• "Woody Allen should have quit while he was ahead." Ezra Glinter's review of "Magic in the Moonlight": http://jd.fo/f4Q1Q
  • Jon Stewart responds to his critics: “Look, obviously there are many strong opinions on this. But just merely mentioning Israel or questioning in any way the effectiveness or humanity of Israel’s policies is not the same thing as being pro-Hamas.”
  • "My bat mitzvah party took place in our living room. There were only a few Jewish kids there, and only one from my Sunday school class. She sat in the corner, wearing the right clothes, asking her mom when they could go." The latest in our Promised Lands series — what state should we visit next?
  • Former Israeli National Security Advisor Yaakov Amidror: “A cease-fire will mean that anytime Hamas wants to fight it can. Occupation of Gaza will bring longer-term quiet, but the price will be very high.” What do you think?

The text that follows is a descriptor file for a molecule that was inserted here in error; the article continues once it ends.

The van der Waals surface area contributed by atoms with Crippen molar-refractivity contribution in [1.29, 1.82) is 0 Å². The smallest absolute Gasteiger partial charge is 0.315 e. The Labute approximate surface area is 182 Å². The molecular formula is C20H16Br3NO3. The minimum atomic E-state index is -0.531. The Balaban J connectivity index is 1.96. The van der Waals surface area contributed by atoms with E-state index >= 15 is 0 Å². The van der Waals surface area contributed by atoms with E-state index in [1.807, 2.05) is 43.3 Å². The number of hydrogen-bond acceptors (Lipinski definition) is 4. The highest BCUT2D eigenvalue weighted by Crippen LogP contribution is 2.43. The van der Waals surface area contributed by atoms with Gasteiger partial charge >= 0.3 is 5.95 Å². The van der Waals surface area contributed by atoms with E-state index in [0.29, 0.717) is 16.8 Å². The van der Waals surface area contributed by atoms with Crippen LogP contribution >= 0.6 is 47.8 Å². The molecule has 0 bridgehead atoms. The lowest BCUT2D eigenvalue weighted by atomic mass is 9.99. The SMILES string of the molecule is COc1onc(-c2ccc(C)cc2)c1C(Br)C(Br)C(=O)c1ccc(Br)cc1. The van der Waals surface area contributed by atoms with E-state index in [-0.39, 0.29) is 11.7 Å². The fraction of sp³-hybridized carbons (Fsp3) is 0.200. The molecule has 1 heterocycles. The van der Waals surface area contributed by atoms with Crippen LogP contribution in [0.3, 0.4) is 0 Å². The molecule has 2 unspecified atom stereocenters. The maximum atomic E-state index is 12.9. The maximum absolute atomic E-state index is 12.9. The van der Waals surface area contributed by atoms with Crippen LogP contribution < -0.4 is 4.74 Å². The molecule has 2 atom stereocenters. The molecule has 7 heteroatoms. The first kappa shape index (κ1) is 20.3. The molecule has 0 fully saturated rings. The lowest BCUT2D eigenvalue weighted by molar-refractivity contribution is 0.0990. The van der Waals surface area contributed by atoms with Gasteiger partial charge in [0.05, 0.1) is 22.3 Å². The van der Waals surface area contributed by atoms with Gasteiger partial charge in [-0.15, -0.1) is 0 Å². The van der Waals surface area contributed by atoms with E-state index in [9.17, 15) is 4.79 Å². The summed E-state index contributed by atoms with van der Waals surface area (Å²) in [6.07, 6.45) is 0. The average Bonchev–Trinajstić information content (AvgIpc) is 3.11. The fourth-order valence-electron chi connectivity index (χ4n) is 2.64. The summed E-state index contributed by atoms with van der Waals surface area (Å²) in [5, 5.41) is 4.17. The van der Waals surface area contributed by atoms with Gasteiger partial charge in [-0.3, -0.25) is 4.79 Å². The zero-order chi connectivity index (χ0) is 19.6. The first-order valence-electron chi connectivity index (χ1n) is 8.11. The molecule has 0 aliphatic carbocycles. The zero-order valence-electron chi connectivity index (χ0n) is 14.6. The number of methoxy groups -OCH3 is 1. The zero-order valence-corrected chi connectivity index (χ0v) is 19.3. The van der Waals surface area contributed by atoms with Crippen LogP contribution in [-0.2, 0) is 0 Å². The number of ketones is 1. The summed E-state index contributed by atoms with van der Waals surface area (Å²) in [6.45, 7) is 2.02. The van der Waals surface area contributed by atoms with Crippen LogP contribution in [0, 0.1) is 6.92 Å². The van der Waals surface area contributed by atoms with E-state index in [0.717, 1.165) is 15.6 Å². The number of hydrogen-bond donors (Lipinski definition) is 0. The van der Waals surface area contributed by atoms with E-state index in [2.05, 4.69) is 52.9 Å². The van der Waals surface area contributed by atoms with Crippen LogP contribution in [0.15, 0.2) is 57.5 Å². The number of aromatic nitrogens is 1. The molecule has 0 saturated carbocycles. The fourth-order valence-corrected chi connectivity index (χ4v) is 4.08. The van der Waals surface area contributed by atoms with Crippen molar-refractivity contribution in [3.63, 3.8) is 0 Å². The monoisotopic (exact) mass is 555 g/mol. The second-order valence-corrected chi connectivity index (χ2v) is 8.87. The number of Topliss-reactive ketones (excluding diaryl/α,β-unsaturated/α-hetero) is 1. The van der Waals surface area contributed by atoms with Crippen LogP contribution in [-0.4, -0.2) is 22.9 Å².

• Should couples sign a pre-pregnancy contract, outlining how caring for the infant will be equally divided between the two parties involved? Just think of it as a ketubah for expectant parents:
  • Many #Israelis can't make it to bomb shelters in time. One of them is Amos Oz.
  • According to Israeli professor Mordechai Kedar, “the only thing that can deter terrorists, like those who kidnapped the children and killed them, is the knowledge that their sister or their mother will be raped."
  • Why does ultra-Orthodox group Agudath Israel of America receive its largest donation from the majority owners of Walmart? Find out here: http://jd.fo/q4XfI
  • Woody Allen on the situation in #Gaza: It's “a terrible, tragic thing. Innocent lives are lost left and right, and it’s a horrible situation that eventually has to right itself.”
  • from-cache

Would you like to receive updates about new stories?




















We will not share your e-mail address or other personal information.

Already subscribed? Manage your subscription.